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   RE: [xml-dev] XUL Compact Syntax Study Now Online - Is XML too hard for

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That is a well-reasoned argument I can accept insofar 
as a given tool for creating a given representation for 
a given domain of abstractions can create any number 
of syntactical representations.  Some model editors I 
work with in the graphics world provide a local 
proprietary format and support some number of one-way 
exports into standard formats.  The inability to move 
these two-way among tools proves to be a significant 
problem for rendering and proliferates tools.  The 
religious issues aside, there is a case for domain 
specific tools that facilitate production.  The case 
for alternative syntaxes is weaker if all they do 
is enable faster typing in an ASCII editor.  Then 
they are just more stuff.


From: Kirkham, Pete (UK) [mailto:pete.kirkham@baesystems.com]

As I tried to illustrate with the lisp 'syntax', the added value is in being
able to manipulate the data with a different set of tools and abstractions,
not in a mechanical transform from one encoding to another. Merely eliding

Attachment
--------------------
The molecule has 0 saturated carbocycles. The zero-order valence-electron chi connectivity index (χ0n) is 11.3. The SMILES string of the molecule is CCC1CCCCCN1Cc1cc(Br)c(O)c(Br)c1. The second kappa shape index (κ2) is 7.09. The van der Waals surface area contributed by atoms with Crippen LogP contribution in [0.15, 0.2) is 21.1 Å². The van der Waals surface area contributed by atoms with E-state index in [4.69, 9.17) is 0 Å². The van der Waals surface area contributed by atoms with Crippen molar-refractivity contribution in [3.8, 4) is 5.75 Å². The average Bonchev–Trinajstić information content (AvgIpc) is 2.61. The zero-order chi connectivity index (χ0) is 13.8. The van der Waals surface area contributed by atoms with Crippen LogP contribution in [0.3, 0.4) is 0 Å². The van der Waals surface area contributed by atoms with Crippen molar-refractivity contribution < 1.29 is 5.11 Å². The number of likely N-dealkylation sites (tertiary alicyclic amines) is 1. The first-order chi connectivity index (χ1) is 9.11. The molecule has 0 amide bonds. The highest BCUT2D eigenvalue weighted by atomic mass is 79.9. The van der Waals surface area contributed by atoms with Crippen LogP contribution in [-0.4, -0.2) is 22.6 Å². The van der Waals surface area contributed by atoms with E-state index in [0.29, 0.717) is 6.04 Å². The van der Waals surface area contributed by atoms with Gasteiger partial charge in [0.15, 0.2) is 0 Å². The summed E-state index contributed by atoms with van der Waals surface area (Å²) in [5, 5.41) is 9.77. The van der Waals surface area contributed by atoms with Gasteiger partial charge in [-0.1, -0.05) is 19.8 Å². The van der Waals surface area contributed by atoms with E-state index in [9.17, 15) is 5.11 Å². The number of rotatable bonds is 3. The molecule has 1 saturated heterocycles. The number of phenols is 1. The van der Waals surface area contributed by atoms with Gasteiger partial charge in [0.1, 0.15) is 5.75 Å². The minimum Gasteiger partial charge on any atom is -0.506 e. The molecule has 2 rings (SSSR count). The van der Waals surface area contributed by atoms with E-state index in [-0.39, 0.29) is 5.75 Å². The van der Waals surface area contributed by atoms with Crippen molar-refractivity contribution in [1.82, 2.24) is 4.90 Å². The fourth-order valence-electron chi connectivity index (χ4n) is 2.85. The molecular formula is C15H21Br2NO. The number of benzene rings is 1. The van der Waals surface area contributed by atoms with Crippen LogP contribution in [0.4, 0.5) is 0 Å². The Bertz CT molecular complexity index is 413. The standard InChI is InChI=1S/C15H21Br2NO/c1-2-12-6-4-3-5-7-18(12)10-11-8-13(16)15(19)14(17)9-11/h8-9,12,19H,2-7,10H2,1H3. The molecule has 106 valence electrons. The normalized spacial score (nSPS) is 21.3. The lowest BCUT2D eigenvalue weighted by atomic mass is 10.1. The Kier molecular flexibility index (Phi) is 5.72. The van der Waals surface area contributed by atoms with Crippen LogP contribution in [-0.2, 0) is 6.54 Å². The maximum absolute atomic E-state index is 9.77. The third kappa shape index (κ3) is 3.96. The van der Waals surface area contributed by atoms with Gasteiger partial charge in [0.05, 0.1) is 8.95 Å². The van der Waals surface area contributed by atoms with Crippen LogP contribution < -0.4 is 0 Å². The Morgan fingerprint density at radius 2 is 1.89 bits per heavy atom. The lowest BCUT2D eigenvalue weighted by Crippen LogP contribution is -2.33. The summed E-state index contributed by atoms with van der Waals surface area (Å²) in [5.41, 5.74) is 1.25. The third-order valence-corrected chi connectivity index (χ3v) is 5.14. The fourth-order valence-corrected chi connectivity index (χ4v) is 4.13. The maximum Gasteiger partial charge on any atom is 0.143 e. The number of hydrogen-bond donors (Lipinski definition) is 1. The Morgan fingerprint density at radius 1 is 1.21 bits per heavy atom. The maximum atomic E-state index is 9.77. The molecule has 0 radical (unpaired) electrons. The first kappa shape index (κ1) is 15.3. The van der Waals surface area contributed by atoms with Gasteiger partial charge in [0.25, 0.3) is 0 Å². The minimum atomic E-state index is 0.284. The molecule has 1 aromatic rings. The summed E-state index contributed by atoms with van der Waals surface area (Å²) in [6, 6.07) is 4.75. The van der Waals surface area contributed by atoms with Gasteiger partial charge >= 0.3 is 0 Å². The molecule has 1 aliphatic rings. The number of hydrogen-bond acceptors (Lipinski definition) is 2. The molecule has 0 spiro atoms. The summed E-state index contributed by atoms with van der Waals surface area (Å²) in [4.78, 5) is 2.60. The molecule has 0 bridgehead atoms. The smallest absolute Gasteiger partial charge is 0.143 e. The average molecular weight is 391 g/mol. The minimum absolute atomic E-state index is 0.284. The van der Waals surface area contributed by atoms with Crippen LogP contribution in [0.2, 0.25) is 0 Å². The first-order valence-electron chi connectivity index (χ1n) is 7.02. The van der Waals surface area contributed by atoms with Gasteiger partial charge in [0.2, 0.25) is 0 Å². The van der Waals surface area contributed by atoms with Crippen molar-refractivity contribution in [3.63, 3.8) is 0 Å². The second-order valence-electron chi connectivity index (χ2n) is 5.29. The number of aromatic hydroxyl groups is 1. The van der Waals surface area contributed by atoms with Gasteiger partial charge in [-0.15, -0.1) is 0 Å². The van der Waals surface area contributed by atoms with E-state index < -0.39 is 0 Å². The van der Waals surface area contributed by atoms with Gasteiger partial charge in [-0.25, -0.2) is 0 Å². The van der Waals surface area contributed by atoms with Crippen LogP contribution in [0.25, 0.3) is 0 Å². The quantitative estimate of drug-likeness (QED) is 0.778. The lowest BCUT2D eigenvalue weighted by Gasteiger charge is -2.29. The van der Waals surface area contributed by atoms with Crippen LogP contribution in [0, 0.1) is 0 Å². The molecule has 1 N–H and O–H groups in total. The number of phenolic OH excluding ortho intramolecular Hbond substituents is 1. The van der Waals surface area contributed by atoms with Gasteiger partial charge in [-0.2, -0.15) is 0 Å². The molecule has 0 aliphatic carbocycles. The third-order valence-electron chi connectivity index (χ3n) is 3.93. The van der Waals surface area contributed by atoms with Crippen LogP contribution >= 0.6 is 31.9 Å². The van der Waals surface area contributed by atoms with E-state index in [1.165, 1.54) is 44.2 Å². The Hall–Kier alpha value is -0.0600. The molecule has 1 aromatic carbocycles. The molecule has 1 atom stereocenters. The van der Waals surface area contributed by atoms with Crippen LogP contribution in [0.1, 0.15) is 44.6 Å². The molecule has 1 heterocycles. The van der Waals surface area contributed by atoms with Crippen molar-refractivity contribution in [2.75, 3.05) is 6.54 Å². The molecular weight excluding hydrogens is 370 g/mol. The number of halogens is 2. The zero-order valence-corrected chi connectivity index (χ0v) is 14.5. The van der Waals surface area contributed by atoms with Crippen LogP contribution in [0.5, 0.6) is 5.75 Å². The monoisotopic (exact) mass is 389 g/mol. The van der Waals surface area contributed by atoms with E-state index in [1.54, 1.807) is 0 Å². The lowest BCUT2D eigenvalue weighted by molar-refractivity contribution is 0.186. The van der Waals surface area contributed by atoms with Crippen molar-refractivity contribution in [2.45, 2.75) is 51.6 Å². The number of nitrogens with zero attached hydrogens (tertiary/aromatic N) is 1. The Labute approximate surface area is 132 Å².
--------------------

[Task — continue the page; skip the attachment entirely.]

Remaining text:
redundant information will gain you a little 'friendliness', as humans are
good at getting meaning from context automatically. But IME the power in a
representation of data is in the abstractions it facilitates and the
patterns it allows the user to observe and create, not the amount of
compression it supports (though compression brings features spacially closer
together so pattern mining becomes easier). 

You can't do arithmetic easily with Roman numerals, so the 'compact syntax'
of Arabic numerals was a big gain, but either serve as a datum for a
copyright year. But that didn't mean we started using Arabic script for

Many of the compact syntaxes give a local gain in one domain by directly
supporting the abstractions for that domain, such as RNC, but don't impact
on the general XML case. For XUL, a wisywig editor may be best for the
occasional user, a lisp binding would allow macros to be used for some
abstraction and automation and agile development, and a UML2 HUTN mapping
could give direct model-driven-development support via QVT
(http://qvtp.org/) for the commercial engineers (ie the UML tool thinks it's
a profile of UML rather than the output of a code generator). None of those
are capabilities inherent in XML, nor are they really anything to do with
the syntax.


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